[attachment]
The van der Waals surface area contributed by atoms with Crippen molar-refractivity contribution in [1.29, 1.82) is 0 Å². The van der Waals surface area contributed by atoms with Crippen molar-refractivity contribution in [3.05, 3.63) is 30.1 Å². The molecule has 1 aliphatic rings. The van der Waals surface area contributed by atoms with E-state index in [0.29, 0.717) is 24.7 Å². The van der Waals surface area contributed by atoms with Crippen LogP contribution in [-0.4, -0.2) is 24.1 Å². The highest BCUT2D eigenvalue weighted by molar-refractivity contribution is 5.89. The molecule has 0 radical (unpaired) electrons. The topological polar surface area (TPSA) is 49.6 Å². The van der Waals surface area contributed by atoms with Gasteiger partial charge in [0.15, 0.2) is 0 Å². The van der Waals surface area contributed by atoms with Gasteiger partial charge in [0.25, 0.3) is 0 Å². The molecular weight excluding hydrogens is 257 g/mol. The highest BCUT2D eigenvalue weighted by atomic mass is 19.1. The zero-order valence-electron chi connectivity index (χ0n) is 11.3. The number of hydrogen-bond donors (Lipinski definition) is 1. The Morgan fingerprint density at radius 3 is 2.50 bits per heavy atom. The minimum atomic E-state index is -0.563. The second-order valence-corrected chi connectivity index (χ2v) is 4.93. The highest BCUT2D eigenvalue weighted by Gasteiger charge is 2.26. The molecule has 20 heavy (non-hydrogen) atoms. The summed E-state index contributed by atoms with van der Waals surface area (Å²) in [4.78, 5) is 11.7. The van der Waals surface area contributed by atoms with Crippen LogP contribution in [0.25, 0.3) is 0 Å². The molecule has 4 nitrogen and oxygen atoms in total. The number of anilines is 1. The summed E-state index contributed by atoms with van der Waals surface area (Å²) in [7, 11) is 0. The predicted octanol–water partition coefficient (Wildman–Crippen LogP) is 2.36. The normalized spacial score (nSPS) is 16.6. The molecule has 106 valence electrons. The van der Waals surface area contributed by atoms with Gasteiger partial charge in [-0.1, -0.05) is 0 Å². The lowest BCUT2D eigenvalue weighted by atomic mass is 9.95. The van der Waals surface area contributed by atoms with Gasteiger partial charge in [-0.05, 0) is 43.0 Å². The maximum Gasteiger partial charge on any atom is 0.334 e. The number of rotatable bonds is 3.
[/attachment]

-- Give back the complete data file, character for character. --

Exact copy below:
The van der Waals surface area contributed by atoms with Crippen molar-refractivity contribution in [1.29, 1.82) is 0 Å². The van der Waals surface area contributed by atoms with Crippen molar-refractivity contribution in [3.05, 3.63) is 30.1 Å². The molecule has 1 aliphatic rings. The van der Waals surface area contributed by atoms with E-state index in [0.29, 0.717) is 24.7 Å². The van der Waals surface area contributed by atoms with Crippen LogP contribution in [-0.4, -0.2) is 24.1 Å². The highest BCUT2D eigenvalue weighted by molar-refractivity contribution is 5.89. The molecule has 0 radical (unpaired) electrons. The topological polar surface area (TPSA) is 49.6 Å². The van der Waals surface area contributed by atoms with Gasteiger partial charge in [0.15, 0.2) is 0 Å². The van der Waals surface area contributed by atoms with Gasteiger partial charge in [0.25, 0.3) is 0 Å². The molecular weight excluding hydrogens is 257 g/mol. The highest BCUT2D eigenvalue weighted by atomic mass is 19.1. The zero-order valence-electron chi connectivity index (χ0n) is 11.3. The number of hydrogen-bond donors (Lipinski definition) is 1. The Morgan fingerprint density at radius 3 is 2.50 bits per heavy atom. The minimum atomic E-state index is -0.563. The second-order valence-corrected chi connectivity index (χ2v) is 4.93. The highest BCUT2D eigenvalue weighted by Gasteiger charge is 2.26. The molecule has 20 heavy (non-hydrogen) atoms. The summed E-state index contributed by atoms with van der Waals surface area (Å²) in [4.78, 5) is 11.7. The van der Waals surface area contributed by atoms with Crippen LogP contribution in [0.25, 0.3) is 0 Å². The molecule has 4 nitrogen and oxygen atoms in total. The number of anilines is 1. The summed E-state index contributed by atoms with van der Waals surface area (Å²) in [7, 11) is 0. The predicted octanol–water partition coefficient (Wildman–Crippen LogP) is 2.36. The normalized spacial score (nSPS) is 16.6. The molecule has 106 valence electrons. The van der Waals surface area contributed by atoms with Gasteiger partial charge in [-0.1, -0.05) is 0 Å². The lowest BCUT2D eigenvalue weighted by atomic mass is 9.95. The van der Waals surface area contributed by atoms with Gasteiger partial charge in [-0.05, 0) is 43.0 Å². The maximum Gasteiger partial charge on any atom is 0.334 e. The number of rotatable bonds is 3.